I told you there was a lot of good stuff recently!
First, a post at Pax Valkyrie called (Trigger warning for sexual harassment) “No Flat Girls: How Allies Are Born,” which is the personal story of one woman in the game industry whose allies failed her when it came to dealing with sexual harassment at a group for game students.
I consoled myself that we would rant about it later, maybe over a beer or two. With every additional comment about big tits and their jiggle physics, though, I found it harder and harder to reassure myself. Instead of feeling like I was sharing a bad experience with the two guys in front of me, I began to feel truly attacked.
“Yeah, so he tells me her boobs have to be bigger! There are STANDARDS in videogames!” There were cries of assent, hoots and yelps not totally unlike hyenas.
I found it hard to swallow. I had never felt so casually humiliated in what was meant to be a welcoming, safe space. How could someone sit there and spew this kind of stuff? How could he joke and laugh about how horribly women are represented in games? Apathy would be bad enough, but this kid was lauding the fact that women’s bodies are engorged and contorted and exposed, that degradation is made synonymous with “sexy.” He was being cheered like a champion.
Silence might have been protecting my friends, but suddenly it was choking me.
The author goes on to describe confronting her friends about remaining silent and allowing this sort of behavior to go on in a space they created, reflecting on how her sacrifice was perhaps necessary to show just how sexism affects women and why it should be challenged.
Next, friend of the blog Latoya Peterson has a great piece at Racialicious titled “The Tits Have It: Sexism, Character Design, and the Role of Women in Created Worlds.” Peterson attended a panel at NYCC 2011 headed by Isamu Kamikokuryo, art director for FFXIII-2, and Jonathan Jacques-Bellêtete, art director for Deus Ex: Human Revolution, talking about art direction “for a worldwide audience.” It seemed super interesting until Jacques-Bellêtete admitted that the most important thing about female characters, to him, is whether he would fuck them or not:
In describing his influences, Jacques-Bellêtete mentioned he was heavily influenced by Metal Gear and Final Fantasy. Then he went into a two minute riff about “always trying to have very beautiful female characters,” noting that these were characters he would want to sleep with. After making a semi-disparaging remark about female characters drawn in a North American style, he concludes “I’d rather have female characters from Final Fantasy or Soul Caliber to sleep with.” This draws chuckles from the crowd.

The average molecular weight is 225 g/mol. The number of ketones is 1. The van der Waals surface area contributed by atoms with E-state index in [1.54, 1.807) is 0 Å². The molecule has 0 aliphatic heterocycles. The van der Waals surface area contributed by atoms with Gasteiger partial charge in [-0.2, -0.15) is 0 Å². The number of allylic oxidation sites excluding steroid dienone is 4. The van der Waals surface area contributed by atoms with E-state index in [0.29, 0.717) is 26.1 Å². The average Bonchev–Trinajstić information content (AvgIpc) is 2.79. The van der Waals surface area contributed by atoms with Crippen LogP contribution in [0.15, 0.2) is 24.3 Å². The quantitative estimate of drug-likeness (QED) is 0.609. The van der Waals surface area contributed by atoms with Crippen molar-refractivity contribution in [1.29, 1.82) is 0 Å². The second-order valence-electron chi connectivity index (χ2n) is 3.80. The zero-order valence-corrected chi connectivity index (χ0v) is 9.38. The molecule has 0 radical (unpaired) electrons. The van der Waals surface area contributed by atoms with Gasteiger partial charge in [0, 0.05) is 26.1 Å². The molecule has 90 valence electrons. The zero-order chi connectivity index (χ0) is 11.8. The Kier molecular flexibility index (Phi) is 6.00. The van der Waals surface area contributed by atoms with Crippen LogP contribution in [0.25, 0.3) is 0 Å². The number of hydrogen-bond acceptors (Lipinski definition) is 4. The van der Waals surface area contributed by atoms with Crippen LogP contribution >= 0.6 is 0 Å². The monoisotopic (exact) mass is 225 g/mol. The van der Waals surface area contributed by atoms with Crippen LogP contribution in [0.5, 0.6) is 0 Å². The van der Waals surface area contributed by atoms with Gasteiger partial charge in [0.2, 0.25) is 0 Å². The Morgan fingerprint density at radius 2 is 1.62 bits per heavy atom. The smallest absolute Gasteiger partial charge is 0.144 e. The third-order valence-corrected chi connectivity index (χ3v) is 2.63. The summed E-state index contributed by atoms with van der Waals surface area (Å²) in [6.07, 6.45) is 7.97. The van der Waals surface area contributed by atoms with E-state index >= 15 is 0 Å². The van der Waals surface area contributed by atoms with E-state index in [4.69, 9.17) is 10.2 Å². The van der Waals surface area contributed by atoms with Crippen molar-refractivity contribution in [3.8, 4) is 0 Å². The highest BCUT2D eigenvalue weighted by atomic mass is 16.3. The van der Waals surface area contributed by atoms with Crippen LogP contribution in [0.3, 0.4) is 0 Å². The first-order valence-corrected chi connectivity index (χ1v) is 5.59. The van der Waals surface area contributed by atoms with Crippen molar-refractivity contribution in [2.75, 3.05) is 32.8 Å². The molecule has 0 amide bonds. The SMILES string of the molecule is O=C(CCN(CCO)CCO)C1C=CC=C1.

And there it was, the truth about character design that so many players know but most designers wouldn’t usually articulate: most of the egregiously sexist character designs are based on fuckability, rather than playability.
His comments are infuriating, even more so when you take into account the fact that he felt this was an acceptable thing to say in front of a room full of people. To top it all off, moderator N’Gai Croal had each artist interpret one of the other’s characters; Jacques-Bellêtete decided to depict Lightning from chin to chest, wearing a lacy top with a plunging neckline. Slow clap for Jonathan. Really well done.
Definitely read the whole thing, which has typically fantastic analysis from Peterson as well as Jacques-Bellêtete’s response to her question during the Q&A. (There’s also video of the panel available here; Peterson asks her question starting at about 3:30 in the third video.)
Thirdly, commenter Medicine Melancholy linked this in my link post last week: Film Crit Hulk posted a follow-up to his original Batman: Arkham City that is more thorough and responds to many of the common defenses of the sexism in the game (seventeen of them!). My favorite is Argument #1, debunking the idea that throwing around the word “bitch” constantly is just how the enemies in the game would act:
NOW, AS TO CRUX THIS ARGUMENT, YES, WITHIN THE SINGULAR LOGIC OF CHARACTER IT WOULD MAKE TOTAL SENSE FOR A FELON TO CALL SOMEONE A BITCH. OF COURSE IT WOULD! IN NO WAY IS HULK EVER SAYING THAT IT DOESN’T MAKE SENSE. BUT JUST BECAUSE IT MAKES SENSE DOESN’T MEAN IT IS THEREFORE A GOOD CHOICE. WHAT HULK IS SPEAKING TO IS THE FACT THAT TOSSING ARE AROUND THE WORD BITCH IS ALL THEY SEEM TO BE ABLE TO DO. CONSTANTLY. AND WITH CAVALIER QUALITY THAT IS UNBECOMING. IT DOESN’T COME OFF AS SCARY. OR INDICATIVE OF PERSONALITY. IN SOME CASES IT’S CLEARLY MEANT TO BE FUNNY. HULK HAPPY TO LOOK OVER A CASE HERE OR THERE, BUT WHEN IT IS AS RAMPANT AS IT IS IN THE FIRST FEW HOURS OF THIS GAME, THEN YES, IT COMES OFF WEIRD AND SEXIST. NO DOUBT ABOUT IT.
Hulk goes through sixteen more arguments, including some of our favorite derails that we’ve all seen before on any number of topics, as well as things like “GIRLS FIGHTING BAD THINGS = FEMINISM!” and “IT’S NOT SEXIST, IT’S LAZY!”. The post ends with a rousing speech about discussion and understanding that made me applaud my computer screen. Count me as a new fan. Read it.
BONUS: Have you been reading Denis’s PokeDrag series over at Gamers With Jobs? If not, Denis has posted the first five entries in one convenient spot for you. Denis is role-playing through Pokemon FireRed as a drag queen, with a drag army of monsters. It’s really cute and funny; check it out!